"But harmony has been hard to achieve in Xinjiang, a rugged region three times the size of Texas with deserts, mountains and the promise of huge oil and natural gas reserves. Xinjiang is also the homeland for 9 million Uighurs (pronounced WEE-gers), a Turkic-speaking group.

"Many Uighurs believe the Han Chinese, who have flooded into the region in recent years, are trying to crowd them out. They often accuse the Han of prejudice and waging campaigns to restrict their religion and culture.

"The Han Chinese allege the Uighurs are backward and ungrateful for all the economic development and modernization the Han have brought to Xinjiang. They also complain that the Uighurs' religion - a moderate form of Sunni Islam - keeps them from blending into Chinese society, which is officially communist and largely secular.

"U.N. High Commissioner for Human Rights Navi Pillay called the violence a "major tragedy" and said all sides should "exercise great restraint so as not to spark further violence and loss of life."

"The authorities have been trying to control the unrest by blocking the Internet, including social networking sites such as Facebook, and limiting access to texting services on cell phones. At the same time, police have generally been allowing foreign media to cover the tensions.

"In a sign the government was trying to address communal grievances after the factory brawl in southern China, the official Xinhua News Agency said Tuesday that 13 people had been arrested, including three from Xinjiang. Two others were arrested for spreading rumors on the Internet that Xinjiang employees had raped two female workers, the report said, citing a local police official.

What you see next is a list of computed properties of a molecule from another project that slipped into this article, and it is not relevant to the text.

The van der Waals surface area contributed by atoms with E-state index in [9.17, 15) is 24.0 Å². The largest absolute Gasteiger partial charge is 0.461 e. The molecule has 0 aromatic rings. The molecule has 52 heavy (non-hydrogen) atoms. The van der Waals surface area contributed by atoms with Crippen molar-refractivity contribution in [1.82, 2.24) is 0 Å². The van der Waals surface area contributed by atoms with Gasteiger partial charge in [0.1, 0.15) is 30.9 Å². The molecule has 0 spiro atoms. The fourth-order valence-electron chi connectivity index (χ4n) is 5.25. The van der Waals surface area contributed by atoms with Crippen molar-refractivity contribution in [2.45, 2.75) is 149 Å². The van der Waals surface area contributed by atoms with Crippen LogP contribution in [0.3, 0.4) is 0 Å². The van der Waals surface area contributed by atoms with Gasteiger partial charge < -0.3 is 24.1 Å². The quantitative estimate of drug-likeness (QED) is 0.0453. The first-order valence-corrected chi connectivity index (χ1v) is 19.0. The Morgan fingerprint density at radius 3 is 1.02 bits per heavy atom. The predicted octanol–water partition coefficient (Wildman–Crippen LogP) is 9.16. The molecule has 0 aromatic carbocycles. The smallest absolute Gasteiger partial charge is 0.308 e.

"Chinese officials dismiss claims that the Urumqi rioting was caused by long-simmering resentments among the Uighurs. They said the crowds were stirred up by U.S.-exiled Uighur activist Rebiya Kadeer and her overseas followers, who used the Internet to spread rumors.

Rebiya Kadeer
Rebiya Kadeer
"'Using violence, making rumors, and distorting facts are what cowards do because they are afraid to see social stability and ethnic solidarity in Xinjiang,' Foreign Ministry spokesman Qin Gang said in Beijing during a blistering verbal attack on Kadeer. She has denied the allegations.

"In Washington, D.C., Kadeer accused China of inciting the ethnic violence, saying peaceful Uighur demonstrators have been targeted as part of the continuing repression in the region by the Chinese government.

"'I'm not responsible,' Kadeer, president of the Uyghur American Association said, during a rally. 'The Chinese authorities instigated the violence.'"


China rejects U.S. attack on human rights
CNN - Beijing, China, March 12, 2008